The B-side record is an idea that inevitably seals its own fate: a collection of songs that weren’t good enough the first time around. (Really the “B” might as well stand for “bitch,” because more often than not it’s a rather unpleasant thing to behold.) Even the best collections (insert Mr. Steven’s Avalanche) are usually nothing more than an experiment in self-obsessed prolificacy (however impressive) most likely irrelevant to anyone outside of the artist’s immediate throng of supporters and hangers-on. This one’s no different: Copeland cover the same ground as a fatrillion bands before them. New song, cover, remix, cover, remix, remix, new song—nothing terrible but nothing terribly exciting.


As a pop lover gone emo kid, gone indie snob, gone pop lover, I was practically nursed on South Florida emo-rock. None more telling than the regurgitations of my surrogate mother-bird figure, Copeland’s Aaron Marsh. It’s for this reason perhaps that _Dressed Up And In Line_ unfolds as such a potentially exciting, but ultimately disappointing offering. I am privy to the sight of my once-upon-a-mentor, as he/they rehash inferior versions of songs I loved, try to sell me on ones I don’t, wear their influences brightly on their sleeve, and record two (TWO!) terribly unnecessary versions of “Black Hole Sun.” The latter of which comes after 15 minutes of silence on the last “hidden” track. Apparently a joke, it ends up more painful than funny, to the point of embarrassment.

If music consisted of nothing more than harmony and falsetto, Copeland would be among the creme de la creme. We’re reminded of this in the form of an acoustic version of “Brightest,” from their 2003 debut. It catches me entirely off guard and immediately DeLorean’s me back to 18 years old: I’m in my basement, broken hearted (or so I wished), teary eyed (on the inside), life is just so big, my heart is just so big, the world revolves around me. I wish I was being sarcastic..But now I’m getting old, I’m losing hope, everything is exactly as it seems, and these songs are painfully nostalgic. Fortunately this lasts only 4 more minutes until “Thanks To You” – D.J. Cakeface remix (which might as well be titled, D.J. Imogen Heap-Face mix) un-suspends my belief. That’s right, they successfully remixed a brand new B-side (ensue slow clapping).

The truth is Copeland seem at home awash in late-90’s emo, proving without a doubt that being yourself, no matter how uncool, is infinitely better than hitching your wagon to the latest Pitchfork-approved trend. We are still occasionally reminded that Marsh is an above average songwriter, framing trite but slightly clever lines like “You’d break your neck to keep your chin up” with melodies and harmonies quite frankly beyond most of our abilities. Unfortunately his indulgence wins more often than it should; ie, the aforementioned lyric, repeated over and over until almost devoid of meaning. Not to mention the oh-so-understated title of the song, “Chin Up.” Perhaps his typical audience makes enemies of subtlety and earnestness, but one only needs to spend time with David Bazan or mewithoutYou’s Aaron Weiss for proof that the two devices are capable of coexisting.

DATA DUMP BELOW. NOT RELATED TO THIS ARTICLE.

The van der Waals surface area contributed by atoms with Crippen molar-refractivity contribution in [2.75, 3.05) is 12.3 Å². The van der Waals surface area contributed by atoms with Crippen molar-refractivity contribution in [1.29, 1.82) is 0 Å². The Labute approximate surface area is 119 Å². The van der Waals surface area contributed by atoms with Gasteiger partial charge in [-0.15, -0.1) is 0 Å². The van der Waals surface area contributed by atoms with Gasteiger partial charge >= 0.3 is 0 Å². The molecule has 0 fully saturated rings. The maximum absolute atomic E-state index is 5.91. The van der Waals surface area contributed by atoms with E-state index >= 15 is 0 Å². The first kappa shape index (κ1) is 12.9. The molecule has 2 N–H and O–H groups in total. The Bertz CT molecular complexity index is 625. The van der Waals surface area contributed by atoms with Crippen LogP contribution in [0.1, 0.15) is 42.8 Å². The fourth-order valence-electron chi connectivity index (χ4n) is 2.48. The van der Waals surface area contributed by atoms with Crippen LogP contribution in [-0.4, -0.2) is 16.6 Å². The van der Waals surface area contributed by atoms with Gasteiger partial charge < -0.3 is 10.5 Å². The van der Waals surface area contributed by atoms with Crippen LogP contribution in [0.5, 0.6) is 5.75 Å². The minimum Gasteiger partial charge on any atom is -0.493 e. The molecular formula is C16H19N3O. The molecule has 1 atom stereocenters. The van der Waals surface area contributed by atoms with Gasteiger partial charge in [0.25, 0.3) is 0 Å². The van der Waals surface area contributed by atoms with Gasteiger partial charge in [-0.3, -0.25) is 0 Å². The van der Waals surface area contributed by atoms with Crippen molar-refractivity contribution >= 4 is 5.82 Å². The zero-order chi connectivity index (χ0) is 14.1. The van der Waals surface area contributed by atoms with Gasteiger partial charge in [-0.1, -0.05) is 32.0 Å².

Copeland was originally hoping to make this collection a 2-disc set, but due to lead singer Aaron Marsh’s medical reasons (thank God) things didn’t really pan out. One can only imagine what would’ve resulted in a record that already comes off as a half failed lesson in over-ambitious profundity, had it been stretched from the current 16 tracks to a ridiculous 32. As a whole it appears that isolation and insomnia (two things Marsh claims victim to) serve to falsely magnify the originality and brilliance of any given moment (even snickering and mumbling over an outro can seem like an innovative idea at 5 in the morning). Although it’s hard to grasp any time of day when it would seem inventive to record putting drums sticks down. We are swayed and wooed in the oscillation of come-and-go creativity, between glimpses of genuine beauty, and instances of exasperated sweat and energy. It’s not awful, it’s just that far too often, the whole thing smacks of effort.

For a band that worked so hard to replace emo success with indie cred, Copeland take two big steps backward, letting the dye fade to reveal their true roots. It makes us wonder if the snare sounds, violins, and Johnny Greenwood-esque guitars that made 2006’s _Eat, Sleep, Repeat_ so “indie”, were all just an attempt to band-aid over achingly emo lyrics and falsetto. A thought all the more upsetting to me considering how much I genuinely enjoyed that album. Yes, it appears as though dancing around the E word is the new claiming-you-were-never-grunge.

Jordan Kurtz is Patrol music editor.

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Jordan Kurtz

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